In 1863, Church, his brother William, and others established The Army and Navy Journal[3] to promote loyalty to the Union during the Civil War and report on military affairs. During the war, Church worked for the Journal as a war correspondent, and from 1863 to 1865, he was an editor and publisher of the Journal.[2] He remained co-publisher until 1874.[3]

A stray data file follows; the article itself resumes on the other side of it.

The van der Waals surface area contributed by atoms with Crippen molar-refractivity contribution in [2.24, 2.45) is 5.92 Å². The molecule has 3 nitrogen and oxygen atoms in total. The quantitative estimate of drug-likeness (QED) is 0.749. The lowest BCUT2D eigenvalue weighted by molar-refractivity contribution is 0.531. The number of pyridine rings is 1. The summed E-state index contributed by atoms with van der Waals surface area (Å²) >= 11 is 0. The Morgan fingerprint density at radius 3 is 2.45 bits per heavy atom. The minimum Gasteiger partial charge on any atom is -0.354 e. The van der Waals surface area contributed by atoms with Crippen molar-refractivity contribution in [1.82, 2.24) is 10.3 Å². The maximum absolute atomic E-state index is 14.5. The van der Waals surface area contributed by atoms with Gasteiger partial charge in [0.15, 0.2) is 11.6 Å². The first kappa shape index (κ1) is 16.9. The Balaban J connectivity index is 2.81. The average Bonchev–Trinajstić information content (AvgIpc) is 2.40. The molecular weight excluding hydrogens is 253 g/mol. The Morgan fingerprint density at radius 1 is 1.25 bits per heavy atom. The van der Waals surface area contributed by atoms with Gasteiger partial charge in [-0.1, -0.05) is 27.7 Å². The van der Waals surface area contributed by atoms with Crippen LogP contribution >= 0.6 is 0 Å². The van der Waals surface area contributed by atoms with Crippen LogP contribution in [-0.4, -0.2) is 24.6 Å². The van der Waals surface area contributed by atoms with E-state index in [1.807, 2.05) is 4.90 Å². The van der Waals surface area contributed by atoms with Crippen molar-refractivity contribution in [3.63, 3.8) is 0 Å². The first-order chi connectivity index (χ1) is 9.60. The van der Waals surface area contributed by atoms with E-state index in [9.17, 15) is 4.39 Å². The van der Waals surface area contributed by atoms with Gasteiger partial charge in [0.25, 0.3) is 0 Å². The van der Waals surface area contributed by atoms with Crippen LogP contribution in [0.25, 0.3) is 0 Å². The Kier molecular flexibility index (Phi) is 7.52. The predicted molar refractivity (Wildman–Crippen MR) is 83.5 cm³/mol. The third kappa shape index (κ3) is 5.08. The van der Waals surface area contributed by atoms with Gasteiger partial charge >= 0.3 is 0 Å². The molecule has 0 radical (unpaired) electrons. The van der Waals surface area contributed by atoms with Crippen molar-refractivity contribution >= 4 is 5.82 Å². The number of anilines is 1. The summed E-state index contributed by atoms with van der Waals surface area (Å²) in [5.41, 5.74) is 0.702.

In 1866, the brothers founded the Galaxy literary magazine as a competitor to The Atlantic Monthly;[8]: 137 [3] Church was a publisher for two years[3] and an editor there until 1872[2] or 1878.[3] The Dictionary of Literary Biography credits Francis with doing "most of the editorial work."[3] As editors, the brothers became known for their heavy-handed style, for instance cutting major parts of Rebecca Harding Davis's Waiting for the Verdict when they serialized it.[9] Supported by literary figures, notably Edmund Clarence Stedman, the brothers worked to attract the best authors possible to their publication, though they focused on New York authors and largely ignored the well-established literary society in New England.[3] Stedman, while speaking about the editors in 1903, stated that the magazine focused on featuring authors from across the United States and did not focus on publishing works from popular authors.[10] They published the magazine fortnightly for a year, then switched to a monthly format. In 1870, Church proposed that Mark Twain contribute a "Memoranda" column in the magazine, a request Twain accepted; he edited the column from May 1870 to March 1871. Altogether, the magazine published the work of more than 600 authors,[3] including Rebecca Harding Davis, Henry James, John William De Forest, Rose Terry Cooke, John Esten Cooke, and Constance Fenimore Woolson.[3][11] The magazine's circulation peaked around 21,000 in 1871 and fell dramatically afterwards.[3] The Galaxy merged with the Atlantic Monthly in 1878.[8]: 137